Many models of speech timing have proposed that speech, like other motor activities, is rhythmically structured in time. Rhythm can be defined as a pattern of durations marked by a series of events, and perceptually as the temporal organization of the physical sound pattern. One of the hallmarks of skilled motor behavior such as fluent speech production is accurate timing, and the possible critical role of aberrant temporal processing in stuttering has been one of the oldest and most dominant perspectives in the field. However, studies examining temporal processing in children who stutter have been rare. In our studies, we have used a rhythm perception task (auditory perceptual timing) to show that children who stutter exhibit significantly reduced rhythm discrimination performance compared to controls. The task relies on the ability to perceive the temporal organization of a sequence of tones, which taxes intrinsic timing ability (i.e., internal generation of a beat) without the confounding effects of speech production. CWS showed poorer rhythm discrimination relative to controls, especially in the complex condition where the “beats” occurring in rhythms are not explicitly marked and hence require greater internal generation of timing. In addition, CWS showed aberrant brain connectivity involving the cortico-BG networks, and a negative correlation between rhythm discrimination performance and functional connectivity of basal ganglia (BG) and cerebellum (CE). In terms of rhythm production (motor timing), the extant data are conflicting, for example based on tapping task performance in adults who stutter. Examining the relationship between performance on temporal processing tasks and brain connectivity in the “timing networks” that involve both BG and CE circuits is expected to provide breakthroughs in our understanding of the neurobiological bases of timing control deficits that may underlie persistent developmental stuttering.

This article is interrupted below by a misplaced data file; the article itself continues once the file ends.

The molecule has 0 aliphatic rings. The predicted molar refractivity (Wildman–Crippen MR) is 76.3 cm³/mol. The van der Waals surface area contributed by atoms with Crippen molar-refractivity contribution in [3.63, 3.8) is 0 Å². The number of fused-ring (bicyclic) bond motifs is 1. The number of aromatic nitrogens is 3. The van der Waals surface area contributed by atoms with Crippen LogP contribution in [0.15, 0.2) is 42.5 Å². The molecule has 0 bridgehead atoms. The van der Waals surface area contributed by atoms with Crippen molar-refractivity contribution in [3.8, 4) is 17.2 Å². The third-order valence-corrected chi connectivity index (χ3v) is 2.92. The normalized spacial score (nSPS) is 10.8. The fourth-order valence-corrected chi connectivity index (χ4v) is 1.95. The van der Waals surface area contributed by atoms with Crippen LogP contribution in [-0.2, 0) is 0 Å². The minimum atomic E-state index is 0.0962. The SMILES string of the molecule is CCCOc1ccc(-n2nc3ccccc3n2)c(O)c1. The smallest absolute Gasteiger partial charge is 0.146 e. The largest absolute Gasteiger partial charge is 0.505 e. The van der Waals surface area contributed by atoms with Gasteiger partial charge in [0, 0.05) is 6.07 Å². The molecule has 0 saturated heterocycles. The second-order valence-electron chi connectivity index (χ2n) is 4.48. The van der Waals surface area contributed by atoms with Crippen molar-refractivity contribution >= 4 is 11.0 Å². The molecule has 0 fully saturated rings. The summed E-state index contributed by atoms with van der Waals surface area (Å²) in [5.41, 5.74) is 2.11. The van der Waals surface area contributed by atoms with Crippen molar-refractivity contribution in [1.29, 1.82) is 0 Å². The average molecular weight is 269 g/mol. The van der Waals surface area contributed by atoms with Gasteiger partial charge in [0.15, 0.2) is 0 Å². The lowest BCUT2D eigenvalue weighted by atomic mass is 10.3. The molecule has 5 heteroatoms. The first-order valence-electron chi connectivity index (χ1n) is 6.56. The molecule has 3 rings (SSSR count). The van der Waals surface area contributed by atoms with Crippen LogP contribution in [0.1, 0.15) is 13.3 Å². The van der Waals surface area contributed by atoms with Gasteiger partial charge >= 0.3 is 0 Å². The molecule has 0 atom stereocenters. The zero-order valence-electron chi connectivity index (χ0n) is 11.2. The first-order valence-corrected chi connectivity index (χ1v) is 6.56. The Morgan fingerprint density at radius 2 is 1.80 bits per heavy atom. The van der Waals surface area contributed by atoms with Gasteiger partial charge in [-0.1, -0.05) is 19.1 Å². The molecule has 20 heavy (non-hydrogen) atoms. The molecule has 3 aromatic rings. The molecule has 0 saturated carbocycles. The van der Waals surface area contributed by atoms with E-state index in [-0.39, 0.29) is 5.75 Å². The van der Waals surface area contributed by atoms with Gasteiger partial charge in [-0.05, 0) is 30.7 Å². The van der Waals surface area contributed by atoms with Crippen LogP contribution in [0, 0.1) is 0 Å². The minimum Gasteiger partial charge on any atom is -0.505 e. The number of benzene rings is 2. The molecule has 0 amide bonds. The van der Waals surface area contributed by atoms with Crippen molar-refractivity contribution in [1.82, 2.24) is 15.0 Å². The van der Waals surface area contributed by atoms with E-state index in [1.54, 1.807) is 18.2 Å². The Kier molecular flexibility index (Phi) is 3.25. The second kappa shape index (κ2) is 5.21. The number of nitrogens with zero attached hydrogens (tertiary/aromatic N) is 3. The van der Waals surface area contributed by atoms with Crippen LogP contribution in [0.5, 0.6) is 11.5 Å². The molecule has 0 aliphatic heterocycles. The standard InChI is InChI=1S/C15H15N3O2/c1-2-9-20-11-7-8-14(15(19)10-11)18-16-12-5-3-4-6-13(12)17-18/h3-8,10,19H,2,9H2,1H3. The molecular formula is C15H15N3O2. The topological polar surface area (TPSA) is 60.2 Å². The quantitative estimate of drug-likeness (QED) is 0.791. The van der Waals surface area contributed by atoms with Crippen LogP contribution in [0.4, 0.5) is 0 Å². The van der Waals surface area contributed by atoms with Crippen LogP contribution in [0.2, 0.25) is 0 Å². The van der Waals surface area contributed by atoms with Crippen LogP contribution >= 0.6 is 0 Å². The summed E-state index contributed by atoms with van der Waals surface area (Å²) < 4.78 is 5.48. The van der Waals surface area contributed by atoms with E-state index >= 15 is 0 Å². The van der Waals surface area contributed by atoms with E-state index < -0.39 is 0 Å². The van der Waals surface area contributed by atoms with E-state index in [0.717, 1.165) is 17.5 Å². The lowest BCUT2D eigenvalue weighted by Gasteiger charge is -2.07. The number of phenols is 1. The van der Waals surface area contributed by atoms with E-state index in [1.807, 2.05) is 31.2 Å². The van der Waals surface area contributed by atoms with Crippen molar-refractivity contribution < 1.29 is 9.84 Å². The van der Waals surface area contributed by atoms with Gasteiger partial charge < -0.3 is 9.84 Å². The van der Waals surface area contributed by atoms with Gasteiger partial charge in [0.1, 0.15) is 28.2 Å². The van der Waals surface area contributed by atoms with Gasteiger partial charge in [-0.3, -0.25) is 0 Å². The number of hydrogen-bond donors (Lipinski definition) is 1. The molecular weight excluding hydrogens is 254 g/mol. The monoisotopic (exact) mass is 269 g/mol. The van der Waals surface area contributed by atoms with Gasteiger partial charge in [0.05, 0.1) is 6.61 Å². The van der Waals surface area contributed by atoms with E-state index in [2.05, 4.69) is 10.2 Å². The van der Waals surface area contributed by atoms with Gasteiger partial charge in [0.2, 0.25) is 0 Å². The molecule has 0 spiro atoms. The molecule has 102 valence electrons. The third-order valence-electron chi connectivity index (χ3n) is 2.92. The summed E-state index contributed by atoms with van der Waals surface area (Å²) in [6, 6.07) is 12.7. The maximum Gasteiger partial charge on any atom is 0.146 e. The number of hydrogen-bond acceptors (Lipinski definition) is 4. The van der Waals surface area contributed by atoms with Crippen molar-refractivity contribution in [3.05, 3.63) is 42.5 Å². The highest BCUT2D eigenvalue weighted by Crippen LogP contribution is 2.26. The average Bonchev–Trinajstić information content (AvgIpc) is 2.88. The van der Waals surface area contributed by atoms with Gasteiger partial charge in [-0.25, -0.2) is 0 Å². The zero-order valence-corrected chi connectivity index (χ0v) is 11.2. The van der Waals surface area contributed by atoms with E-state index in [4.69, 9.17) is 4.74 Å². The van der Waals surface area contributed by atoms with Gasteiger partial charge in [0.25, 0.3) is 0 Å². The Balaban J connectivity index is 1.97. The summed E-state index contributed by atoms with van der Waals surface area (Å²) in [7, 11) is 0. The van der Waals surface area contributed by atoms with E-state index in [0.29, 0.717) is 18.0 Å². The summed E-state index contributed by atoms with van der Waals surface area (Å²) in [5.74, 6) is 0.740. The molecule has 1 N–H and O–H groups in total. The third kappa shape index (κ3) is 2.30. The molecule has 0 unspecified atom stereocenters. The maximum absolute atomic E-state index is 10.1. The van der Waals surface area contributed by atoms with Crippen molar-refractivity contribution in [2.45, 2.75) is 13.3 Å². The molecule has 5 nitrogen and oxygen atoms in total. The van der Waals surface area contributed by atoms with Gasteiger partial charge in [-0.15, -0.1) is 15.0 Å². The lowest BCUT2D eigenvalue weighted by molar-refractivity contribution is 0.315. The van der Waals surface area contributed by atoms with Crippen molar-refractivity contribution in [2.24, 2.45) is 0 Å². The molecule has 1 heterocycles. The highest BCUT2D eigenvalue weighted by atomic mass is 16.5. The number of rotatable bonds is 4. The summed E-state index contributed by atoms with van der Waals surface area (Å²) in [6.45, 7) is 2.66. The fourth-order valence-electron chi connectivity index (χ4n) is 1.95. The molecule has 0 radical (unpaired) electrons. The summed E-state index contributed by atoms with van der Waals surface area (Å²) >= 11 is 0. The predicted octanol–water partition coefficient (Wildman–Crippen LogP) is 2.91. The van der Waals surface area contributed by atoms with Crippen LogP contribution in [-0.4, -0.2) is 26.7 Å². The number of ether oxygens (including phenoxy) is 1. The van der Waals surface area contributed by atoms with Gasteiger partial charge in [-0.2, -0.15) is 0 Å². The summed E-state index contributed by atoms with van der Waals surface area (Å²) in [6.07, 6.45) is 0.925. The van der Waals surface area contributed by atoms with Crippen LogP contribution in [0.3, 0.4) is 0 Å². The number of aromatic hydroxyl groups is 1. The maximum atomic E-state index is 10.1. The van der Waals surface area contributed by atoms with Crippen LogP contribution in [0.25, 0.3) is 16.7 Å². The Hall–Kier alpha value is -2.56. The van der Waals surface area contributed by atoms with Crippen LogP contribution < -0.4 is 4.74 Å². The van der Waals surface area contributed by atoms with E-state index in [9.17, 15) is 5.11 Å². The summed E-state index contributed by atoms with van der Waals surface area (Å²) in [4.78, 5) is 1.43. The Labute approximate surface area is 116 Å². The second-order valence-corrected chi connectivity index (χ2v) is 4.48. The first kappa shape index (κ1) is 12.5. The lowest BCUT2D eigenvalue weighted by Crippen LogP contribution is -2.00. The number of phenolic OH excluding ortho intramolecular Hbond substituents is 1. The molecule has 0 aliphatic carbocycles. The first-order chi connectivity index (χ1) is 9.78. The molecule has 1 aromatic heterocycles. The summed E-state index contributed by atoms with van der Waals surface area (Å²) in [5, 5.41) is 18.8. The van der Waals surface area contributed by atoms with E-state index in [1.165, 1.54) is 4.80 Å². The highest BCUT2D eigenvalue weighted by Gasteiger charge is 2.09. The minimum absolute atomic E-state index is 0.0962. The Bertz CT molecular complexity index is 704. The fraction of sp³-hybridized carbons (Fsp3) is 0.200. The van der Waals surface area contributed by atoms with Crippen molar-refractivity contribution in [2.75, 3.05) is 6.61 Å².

Combining neuroimaging and behavioral experiments that involve rhythm perception and production tasks, we are conducting parallel series of studies to investigate a novel rhythm deficit hypothesis in stuttering. This study is in collaboration with Drs. Devin McAuley at Michigan State University.

This study is funded by the NIDCD/NIH grant R01 DC011277 (PI Chang), Grammy Foundation and the RAIND (Research in Autism, Intellectual, and Neurodevelopmental Disabilities) pilot grant (PIs McAuley, Chang, Wade, Dilley).

Other projects with U of M and outside collaborators

ERN study on the psychological and neurophysiological risk markers of persistent stuttering in early development (funded by the U of M Center for Human Growth and Development Rauner Family Pilot grant; PIs Fitzgerald and Chang): with Drs. Kate Fitzgerald, Yanni Liu (University of Michigan) and NIDCD R21DC016681 (PI: Liu)

Executive control in children who stutter: With Dr. Amanda Hampton Wray (University of Pittsburgh); funded by NIDCD R21DC015875 (PI Hampton Wray)

Speech motor adaptation to auditory perturbation in children who stutter: With Drs. Frank Guenther, Ayoub Daliri, Shanqing Cai (Boston University)

Imaging-Genetics investigation of developmental stuttering: with Dr. Ho Ming Chow (University of Delaware) and Dr. Jorge Sepulcre (Harvard University/MGH) (Currently funded by the Matthew K. Smith Stuttering Research fund)

tDCS (transcranial direct current stimulation) effects on speech motor learning: with Drs. Benjamin Hampstead, Marom Bikson, Alex DaSilva (Funded by ASHFoundation and the Matthew K. Smith Stuttering Research Fund)

Surface-based analysis of brain morphometry in children who stutter: With Drs. Jason Tourville and Frank Guenther (Boston University)